Business could collapse for Biden


Joe Biden’s first six months were dramatic. Two-thirds of Americans are at least partially vaccinated. The economy is enjoying its fastest recovery since the 1980s. And, as polls show, the world no longer sees America with the fear and pity it felt during Donald Trump’s years. This was the best presidential start in the lives of most Americans.

But in politics such races are the exception. Biden’s next tribulations – the grind to stop most of his reform projects, Covid-19’s stubbornness and concerns about the homicide rate and border crossings – are largely out of his hands. It’s easy to forget that Biden seemed to be a lame duck until Democrats won Georgia’s special election in January, giving him control of the Senate. Things could have been so bad.

Yet Biden is now entering a much tougher phase of his presidency. One of his problems stems from a forced error – the recovery from Afghanistan. It’s hard to understand why he felt the need to shoot down America’s skeletal force of 2,500 troops before the 20th anniversary of 9/11. Living costs are minimal – there has not been a single U.S. combat death toll in Afghanistan in the past 17 months.

On the contrary, the risks of leaving Afghanistan are strong. It is only a matter of time before the Taliban regain control. The fall of Kabul would probably avoid scenes of Chinooks fleeing the last Americans outside, as happened in Saigon in 1975. But it would nevertheless damage America’s prestige. The signal of US risk aversion will shake Biden’s hopes of winning hearts and minds in a democracy versus autocracy contest with China. This contrast is self-created.

Biden’s window to promulgate his domestic agenda narrows. It’s much better to have 50 Democrats in the Senate than 49. But at least two of those, Joe Manchin of West Virginia and Kyrsten Cinema of Arizona, are fairweather friends. Nor does it intend to rule out the Senate filibuster rule, which requires Biden to seek at least 10 Republican votes. This means that most of his projects, such as the strengthening of voting rights, amnesty for illegal immigrants and facilitation for the organization of trade unions, have almost no chance of passing. Even a Republican vote would be a miracle.

It is possible that he will get 10 Republicans to vote for his bipartisan infrastructure bill. But the cost of negotiating with them is rising. After refusing to consider any kind of tax increase to pay the bill, Republicans have torpedoed funding for the Internal Revenue Service, which has been badly impoverished by staff cuts and attrition in the last 15 years. Biden could have used this moment to convey Republican cynicism about the rule of law. All he demanded was the means to enforce existing tax laws.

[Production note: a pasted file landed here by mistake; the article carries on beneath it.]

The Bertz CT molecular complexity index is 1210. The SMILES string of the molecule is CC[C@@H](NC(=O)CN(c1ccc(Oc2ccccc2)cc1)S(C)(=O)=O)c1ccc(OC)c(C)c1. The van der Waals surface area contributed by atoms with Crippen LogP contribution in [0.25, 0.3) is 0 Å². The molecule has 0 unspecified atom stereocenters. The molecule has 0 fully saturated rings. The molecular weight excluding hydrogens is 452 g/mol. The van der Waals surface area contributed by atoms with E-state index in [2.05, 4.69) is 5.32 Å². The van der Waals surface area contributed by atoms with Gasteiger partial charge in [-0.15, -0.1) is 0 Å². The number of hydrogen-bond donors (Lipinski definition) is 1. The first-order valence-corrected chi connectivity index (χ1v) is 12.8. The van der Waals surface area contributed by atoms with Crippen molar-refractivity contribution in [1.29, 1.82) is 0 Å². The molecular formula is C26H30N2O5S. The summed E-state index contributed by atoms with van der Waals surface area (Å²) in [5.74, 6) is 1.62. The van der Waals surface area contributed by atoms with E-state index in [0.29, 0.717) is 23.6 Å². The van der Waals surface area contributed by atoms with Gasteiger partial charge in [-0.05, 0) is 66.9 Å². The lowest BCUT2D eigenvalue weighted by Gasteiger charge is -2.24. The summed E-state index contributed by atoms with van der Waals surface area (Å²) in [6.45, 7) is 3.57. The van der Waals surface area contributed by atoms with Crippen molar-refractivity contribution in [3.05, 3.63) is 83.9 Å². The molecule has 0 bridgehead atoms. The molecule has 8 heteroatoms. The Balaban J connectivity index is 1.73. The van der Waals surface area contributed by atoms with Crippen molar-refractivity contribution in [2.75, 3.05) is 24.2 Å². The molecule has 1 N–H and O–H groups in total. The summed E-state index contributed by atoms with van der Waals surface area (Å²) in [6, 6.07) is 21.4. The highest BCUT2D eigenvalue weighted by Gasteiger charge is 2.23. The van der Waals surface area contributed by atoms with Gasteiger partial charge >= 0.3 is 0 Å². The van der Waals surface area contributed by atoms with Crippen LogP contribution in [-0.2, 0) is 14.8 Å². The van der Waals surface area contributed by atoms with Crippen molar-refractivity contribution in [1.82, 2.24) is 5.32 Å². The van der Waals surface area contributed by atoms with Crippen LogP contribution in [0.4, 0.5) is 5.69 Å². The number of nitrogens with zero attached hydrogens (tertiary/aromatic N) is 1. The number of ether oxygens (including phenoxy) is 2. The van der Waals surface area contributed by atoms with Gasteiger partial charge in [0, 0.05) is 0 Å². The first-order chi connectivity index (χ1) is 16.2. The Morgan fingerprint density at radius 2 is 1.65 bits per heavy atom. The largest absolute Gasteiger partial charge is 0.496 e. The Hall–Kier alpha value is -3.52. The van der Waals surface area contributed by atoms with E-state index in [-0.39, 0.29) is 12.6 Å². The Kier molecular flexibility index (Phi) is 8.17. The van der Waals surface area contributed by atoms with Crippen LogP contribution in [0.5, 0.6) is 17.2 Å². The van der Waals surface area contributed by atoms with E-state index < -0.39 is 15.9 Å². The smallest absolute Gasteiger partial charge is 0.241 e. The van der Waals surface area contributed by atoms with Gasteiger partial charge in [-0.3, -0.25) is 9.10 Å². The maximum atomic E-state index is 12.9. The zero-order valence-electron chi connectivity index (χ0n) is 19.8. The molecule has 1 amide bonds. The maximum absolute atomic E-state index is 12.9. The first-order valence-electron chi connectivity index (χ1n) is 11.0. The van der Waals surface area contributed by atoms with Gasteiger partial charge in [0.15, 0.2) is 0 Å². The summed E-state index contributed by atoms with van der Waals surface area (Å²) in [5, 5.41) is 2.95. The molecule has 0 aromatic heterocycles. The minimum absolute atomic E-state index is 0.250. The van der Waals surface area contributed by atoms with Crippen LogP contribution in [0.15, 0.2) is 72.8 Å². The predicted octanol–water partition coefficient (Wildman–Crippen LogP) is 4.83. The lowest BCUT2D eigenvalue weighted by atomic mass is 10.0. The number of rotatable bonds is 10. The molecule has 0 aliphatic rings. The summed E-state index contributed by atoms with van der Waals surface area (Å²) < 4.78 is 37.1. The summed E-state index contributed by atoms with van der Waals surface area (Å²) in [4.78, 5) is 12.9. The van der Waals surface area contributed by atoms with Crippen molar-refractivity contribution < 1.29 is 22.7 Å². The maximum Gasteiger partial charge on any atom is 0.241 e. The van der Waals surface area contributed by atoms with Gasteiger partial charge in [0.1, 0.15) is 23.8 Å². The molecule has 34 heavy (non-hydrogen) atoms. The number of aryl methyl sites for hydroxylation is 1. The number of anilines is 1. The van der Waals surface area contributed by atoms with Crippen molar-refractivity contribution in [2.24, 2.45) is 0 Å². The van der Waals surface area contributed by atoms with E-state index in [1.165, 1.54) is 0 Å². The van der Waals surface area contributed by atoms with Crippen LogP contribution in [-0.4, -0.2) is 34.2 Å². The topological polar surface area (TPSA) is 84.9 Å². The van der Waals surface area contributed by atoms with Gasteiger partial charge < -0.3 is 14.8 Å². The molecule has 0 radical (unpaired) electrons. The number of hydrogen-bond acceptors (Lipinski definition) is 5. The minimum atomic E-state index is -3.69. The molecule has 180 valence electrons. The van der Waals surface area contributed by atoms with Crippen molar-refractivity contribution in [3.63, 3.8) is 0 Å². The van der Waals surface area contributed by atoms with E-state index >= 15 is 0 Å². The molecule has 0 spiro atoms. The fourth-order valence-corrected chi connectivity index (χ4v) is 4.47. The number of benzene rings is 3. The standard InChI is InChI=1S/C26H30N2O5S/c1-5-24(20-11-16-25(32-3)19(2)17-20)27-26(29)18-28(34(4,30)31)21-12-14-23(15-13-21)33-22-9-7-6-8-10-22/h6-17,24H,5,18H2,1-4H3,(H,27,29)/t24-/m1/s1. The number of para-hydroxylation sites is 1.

Biden is so invested in his research for a bipartisan moment that there are few concessions he will make. However, there is no assurance that he will get 10 Republican votes by the end of this. The rumors of 2009, when Barack Obama squandered the summer meeting of Republicans halfway through health care negotiations, only for them to unanimously reject the bill, are true. Biden has largely escaped the demonization to which Obama has been subjected, perhaps because he is white. But the Republican strategy of denying any victory has not changed.

The story of Covid-19 is a microcosm of Biden’s presidency. During its opening period, it tore off the slightly sticky fruit with a quick application of the mass vaccine. Death rates dropped when the number of daytime strikes exceeded 3m. What remains of the fruit – the tens of millions of Americans who suspect the vaccine – is difficult to reach. Daily vaccination has dropped to just over 500,000 and infections are returning. Businesses and colleges go through the same anxious cost-benefit analysis as they did a year ago.

Can Biden do anything about it? I could copy Boris Johnson from the UK and effectively say to hell with the restrictions, or follow up. The Frenchman Emmanuel Macron and adopt a more coercive vaccination policy. No step is full in the power of a president of the United States. In practice, he will have to shift and hope that the third Covid wave is not strong enough to defeat the economic recovery. As long as Biden has this, his presidency will stay on track.

edward.luce@ft.com



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